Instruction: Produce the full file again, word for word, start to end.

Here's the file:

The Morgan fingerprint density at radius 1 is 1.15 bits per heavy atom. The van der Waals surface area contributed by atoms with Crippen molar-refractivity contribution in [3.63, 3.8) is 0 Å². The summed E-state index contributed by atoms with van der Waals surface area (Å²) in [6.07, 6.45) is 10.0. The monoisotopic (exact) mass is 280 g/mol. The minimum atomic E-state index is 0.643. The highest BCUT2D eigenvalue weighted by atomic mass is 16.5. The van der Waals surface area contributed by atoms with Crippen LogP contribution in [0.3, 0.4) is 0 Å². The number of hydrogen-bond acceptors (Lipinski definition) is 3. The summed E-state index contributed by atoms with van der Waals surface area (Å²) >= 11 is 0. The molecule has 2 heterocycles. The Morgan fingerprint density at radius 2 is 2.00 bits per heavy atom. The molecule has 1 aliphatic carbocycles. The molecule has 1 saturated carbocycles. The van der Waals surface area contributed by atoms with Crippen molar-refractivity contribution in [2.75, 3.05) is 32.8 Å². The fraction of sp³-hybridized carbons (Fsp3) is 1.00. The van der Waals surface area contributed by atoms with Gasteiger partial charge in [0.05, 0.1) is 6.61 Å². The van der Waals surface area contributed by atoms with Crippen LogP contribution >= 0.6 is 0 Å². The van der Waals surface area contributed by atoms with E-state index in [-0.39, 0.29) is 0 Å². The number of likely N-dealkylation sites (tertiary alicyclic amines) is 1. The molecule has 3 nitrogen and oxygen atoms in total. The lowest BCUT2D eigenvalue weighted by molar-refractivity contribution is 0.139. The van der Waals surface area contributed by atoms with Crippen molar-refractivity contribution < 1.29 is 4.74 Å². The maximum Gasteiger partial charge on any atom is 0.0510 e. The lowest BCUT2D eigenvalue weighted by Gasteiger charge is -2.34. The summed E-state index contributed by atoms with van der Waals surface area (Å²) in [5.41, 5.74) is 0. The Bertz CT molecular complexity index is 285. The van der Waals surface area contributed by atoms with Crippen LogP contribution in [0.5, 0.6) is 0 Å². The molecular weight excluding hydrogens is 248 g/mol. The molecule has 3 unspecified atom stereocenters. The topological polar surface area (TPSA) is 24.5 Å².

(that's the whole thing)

The Morgan fingerprint density at radius 1 is 1.15 bits per heavy atom. The van der Waals surface area contributed by atoms with Crippen molar-refractivity contribution in [3.63, 3.8) is 0 Å². The summed E-state index contributed by atoms with van der Waals surface area (Å²) in [6.07, 6.45) is 10.0. The monoisotopic (exact) mass is 280 g/mol. The minimum atomic E-state index is 0.643. The highest BCUT2D eigenvalue weighted by atomic mass is 16.5. The van der Waals surface area contributed by atoms with Crippen LogP contribution in [0.3, 0.4) is 0 Å². The number of hydrogen-bond acceptors (Lipinski definition) is 3. The summed E-state index contributed by atoms with van der Waals surface area (Å²) >= 11 is 0. The molecule has 2 heterocycles. The Morgan fingerprint density at radius 2 is 2.00 bits per heavy atom. The molecule has 1 aliphatic carbocycles. The molecule has 1 saturated carbocycles. The van der Waals surface area contributed by atoms with Crippen molar-refractivity contribution in [2.75, 3.05) is 32.8 Å². The fraction of sp³-hybridized carbons (Fsp3) is 1.00. The van der Waals surface area contributed by atoms with Gasteiger partial charge in [0.05, 0.1) is 6.61 Å². The van der Waals surface area contributed by atoms with Crippen LogP contribution >= 0.6 is 0 Å². The van der Waals surface area contributed by atoms with E-state index in [-0.39, 0.29) is 0 Å². The number of likely N-dealkylation sites (tertiary alicyclic amines) is 1. The molecule has 3 nitrogen and oxygen atoms in total. The lowest BCUT2D eigenvalue weighted by molar-refractivity contribution is 0.139. The van der Waals surface area contributed by atoms with Crippen molar-refractivity contribution < 1.29 is 4.74 Å². The maximum Gasteiger partial charge on any atom is 0.0510 e. The lowest BCUT2D eigenvalue weighted by Gasteiger charge is -2.34. The summed E-state index contributed by atoms with van der Waals surface area (Å²) in [5.41, 5.74) is 0. The Bertz CT molecular complexity index is 285. The van der Waals surface area contributed by atoms with Crippen LogP contribution in [0.5, 0.6) is 0 Å². The molecular weight excluding hydrogens is 248 g/mol. The molecule has 3 unspecified atom stereocenters. The topological polar surface area (TPSA) is 24.5 Å².